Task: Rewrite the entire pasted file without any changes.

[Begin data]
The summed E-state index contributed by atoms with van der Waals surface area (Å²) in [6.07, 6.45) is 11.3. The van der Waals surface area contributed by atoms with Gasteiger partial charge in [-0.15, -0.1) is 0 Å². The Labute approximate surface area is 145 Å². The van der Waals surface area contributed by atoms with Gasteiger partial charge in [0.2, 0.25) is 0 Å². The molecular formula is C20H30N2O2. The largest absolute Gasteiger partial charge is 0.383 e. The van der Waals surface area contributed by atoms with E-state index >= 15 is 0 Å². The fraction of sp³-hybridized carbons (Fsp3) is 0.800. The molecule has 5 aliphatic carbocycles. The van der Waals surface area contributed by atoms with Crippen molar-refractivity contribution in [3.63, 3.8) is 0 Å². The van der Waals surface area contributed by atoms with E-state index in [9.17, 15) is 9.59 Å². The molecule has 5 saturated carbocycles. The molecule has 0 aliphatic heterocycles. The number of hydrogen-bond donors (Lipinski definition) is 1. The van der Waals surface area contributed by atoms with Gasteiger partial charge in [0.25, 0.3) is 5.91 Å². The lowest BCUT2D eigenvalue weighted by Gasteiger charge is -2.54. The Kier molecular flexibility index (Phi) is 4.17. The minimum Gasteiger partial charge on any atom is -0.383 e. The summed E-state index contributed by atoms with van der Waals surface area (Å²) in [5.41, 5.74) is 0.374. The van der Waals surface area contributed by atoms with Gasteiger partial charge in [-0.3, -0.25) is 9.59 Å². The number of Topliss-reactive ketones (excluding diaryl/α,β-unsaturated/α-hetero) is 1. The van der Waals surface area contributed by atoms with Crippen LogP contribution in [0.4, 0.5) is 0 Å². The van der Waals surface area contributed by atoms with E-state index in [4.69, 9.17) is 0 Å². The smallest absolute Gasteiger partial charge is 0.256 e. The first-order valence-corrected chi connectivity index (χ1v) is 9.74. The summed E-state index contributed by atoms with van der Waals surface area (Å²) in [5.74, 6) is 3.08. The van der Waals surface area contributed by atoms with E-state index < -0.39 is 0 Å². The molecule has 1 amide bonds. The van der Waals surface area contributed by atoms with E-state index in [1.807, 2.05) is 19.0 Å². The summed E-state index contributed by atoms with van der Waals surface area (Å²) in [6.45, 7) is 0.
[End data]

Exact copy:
The summed E-state index contributed by atoms with van der Waals surface area (Å²) in [6.07, 6.45) is 11.3. The van der Waals surface area contributed by atoms with Gasteiger partial charge in [-0.15, -0.1) is 0 Å². The Labute approximate surface area is 145 Å². The van der Waals surface area contributed by atoms with Gasteiger partial charge in [0.2, 0.25) is 0 Å². The molecular formula is C20H30N2O2. The largest absolute Gasteiger partial charge is 0.383 e. The van der Waals surface area contributed by atoms with E-state index >= 15 is 0 Å². The fraction of sp³-hybridized carbons (Fsp3) is 0.800. The molecule has 5 aliphatic carbocycles. The van der Waals surface area contributed by atoms with Crippen molar-refractivity contribution in [3.63, 3.8) is 0 Å². The van der Waals surface area contributed by atoms with E-state index in [9.17, 15) is 9.59 Å². The molecule has 5 saturated carbocycles. The molecule has 0 aliphatic heterocycles. The number of hydrogen-bond donors (Lipinski definition) is 1. The van der Waals surface area contributed by atoms with Gasteiger partial charge in [0.25, 0.3) is 5.91 Å². The lowest BCUT2D eigenvalue weighted by Gasteiger charge is -2.54. The Kier molecular flexibility index (Phi) is 4.17. The minimum Gasteiger partial charge on any atom is -0.383 e. The summed E-state index contributed by atoms with van der Waals surface area (Å²) in [5.41, 5.74) is 0.374. The van der Waals surface area contributed by atoms with Gasteiger partial charge in [-0.3, -0.25) is 9.59 Å². The number of Topliss-reactive ketones (excluding diaryl/α,β-unsaturated/α-hetero) is 1. The van der Waals surface area contributed by atoms with Crippen LogP contribution in [0.4, 0.5) is 0 Å². The van der Waals surface area contributed by atoms with E-state index in [4.69, 9.17) is 0 Å². The smallest absolute Gasteiger partial charge is 0.256 e. The first-order valence-corrected chi connectivity index (χ1v) is 9.74. The summed E-state index contributed by atoms with van der Waals surface area (Å²) in [5.74, 6) is 3.08. The van der Waals surface area contributed by atoms with E-state index < -0.39 is 0 Å². The molecule has 1 amide bonds. The van der Waals surface area contributed by atoms with E-state index in [1.807, 2.05) is 19.0 Å². The summed E-state index contributed by atoms with van der Waals surface area (Å²) in [6.45, 7) is 0.